Posted by: N.S. Palmer | June 16, 2016

Rawls: What’s Old Is New Again


In his book Political Liberalism, the influential 20th-century philosopher John Rawls channeled some common sense from the 19th century:

“The most intractable struggles … are confessedly for the sake of the highest things: for religion, for philosophical views of the world, and for different moral conceptions of the good. We should find it remarkable that, so deeply opposed in these ways, just cooperation among free and equal citizens is possible at all.”

Rawls adds:

“In fact, historical experience suggests that it rarely is.”1

Our recent experience also suggests that it rarely is.

But it’s nothing new. As Walter Bagehot wrote in Physics and Politics (1872):

“A nation means a LIKE body of men, because of that likeness capable of acting together, and because of that likeness inclined to obey similar rules.”2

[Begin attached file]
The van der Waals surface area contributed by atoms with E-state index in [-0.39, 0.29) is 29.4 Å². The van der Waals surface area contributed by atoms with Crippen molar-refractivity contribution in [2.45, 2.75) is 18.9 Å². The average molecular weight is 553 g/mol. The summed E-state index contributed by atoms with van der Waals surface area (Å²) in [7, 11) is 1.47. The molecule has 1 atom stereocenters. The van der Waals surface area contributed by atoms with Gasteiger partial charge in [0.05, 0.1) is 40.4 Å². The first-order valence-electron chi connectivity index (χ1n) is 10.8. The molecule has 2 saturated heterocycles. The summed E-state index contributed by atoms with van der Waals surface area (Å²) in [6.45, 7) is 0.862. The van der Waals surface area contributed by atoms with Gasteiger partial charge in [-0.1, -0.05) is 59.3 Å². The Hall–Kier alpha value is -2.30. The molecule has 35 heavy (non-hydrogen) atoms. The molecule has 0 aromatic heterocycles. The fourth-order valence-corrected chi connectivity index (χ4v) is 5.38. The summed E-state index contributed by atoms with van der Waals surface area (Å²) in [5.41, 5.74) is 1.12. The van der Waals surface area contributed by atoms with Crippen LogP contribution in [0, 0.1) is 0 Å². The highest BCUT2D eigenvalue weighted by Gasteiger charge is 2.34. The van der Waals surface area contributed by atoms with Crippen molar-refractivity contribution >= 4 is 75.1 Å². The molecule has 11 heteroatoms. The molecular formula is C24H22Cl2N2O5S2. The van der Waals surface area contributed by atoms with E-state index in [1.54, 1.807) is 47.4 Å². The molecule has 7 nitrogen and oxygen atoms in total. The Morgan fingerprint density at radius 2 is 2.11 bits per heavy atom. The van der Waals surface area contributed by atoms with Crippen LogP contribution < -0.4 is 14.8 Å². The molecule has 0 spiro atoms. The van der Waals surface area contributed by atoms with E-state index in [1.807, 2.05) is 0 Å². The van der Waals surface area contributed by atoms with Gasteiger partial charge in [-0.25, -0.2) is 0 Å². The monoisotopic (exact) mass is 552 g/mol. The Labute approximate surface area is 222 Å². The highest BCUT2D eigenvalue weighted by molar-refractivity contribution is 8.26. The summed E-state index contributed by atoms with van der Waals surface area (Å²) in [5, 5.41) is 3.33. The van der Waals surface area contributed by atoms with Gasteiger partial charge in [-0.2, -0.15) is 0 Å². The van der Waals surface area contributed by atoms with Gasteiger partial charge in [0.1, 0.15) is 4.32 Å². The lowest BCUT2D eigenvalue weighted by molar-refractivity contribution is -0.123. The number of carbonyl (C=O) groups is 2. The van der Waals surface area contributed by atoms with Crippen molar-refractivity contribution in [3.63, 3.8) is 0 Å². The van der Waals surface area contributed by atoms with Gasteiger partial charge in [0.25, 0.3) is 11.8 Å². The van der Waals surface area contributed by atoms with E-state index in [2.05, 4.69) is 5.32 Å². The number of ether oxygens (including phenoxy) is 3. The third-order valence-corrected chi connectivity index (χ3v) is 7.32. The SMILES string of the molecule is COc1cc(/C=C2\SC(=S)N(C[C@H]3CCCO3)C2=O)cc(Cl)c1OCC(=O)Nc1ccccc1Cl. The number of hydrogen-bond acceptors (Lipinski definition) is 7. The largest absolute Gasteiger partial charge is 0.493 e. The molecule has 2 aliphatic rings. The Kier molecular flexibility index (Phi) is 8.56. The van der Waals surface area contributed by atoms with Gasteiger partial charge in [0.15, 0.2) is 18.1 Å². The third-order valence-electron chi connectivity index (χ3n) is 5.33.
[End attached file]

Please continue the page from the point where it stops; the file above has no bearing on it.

He adds that to mix incompatible cultures and worldviews in the same society:

“… tended to confuse all the relations of human life, and all men’s notions of right and wrong; or by compelling men to tolerate in so near a relation as that of fellow-citizens differences upon the main points of human life, led to a general carelessness and scepticism, and encouraged the notion that right and wrong had no real existence, but were mere creatures of human opinion.”3

Exactly as we see in contemporary America and Europe.

Paraphrasing George Santayana, “Those who do not learn from history are doomed to repeat it.”

Unfortunately, those who do learn from history are doomed to watch those who don’t learn from it commit the same avoidable and catastrophic errors that brought down great nations of the past.

Works Cited

Bagehot, W. (2007), Physics and Politics. New York: Cosimo Classics. Kindle edition.

Rawls, J. (1993), Political Liberalism. New York: Columbia University Press. Kindle edition.


  1. Rawls, J. (1993), loc. 727. 
  2. Bagehot, W. (1873), loc. 171. 
  3. Ibid, loc. 335. 

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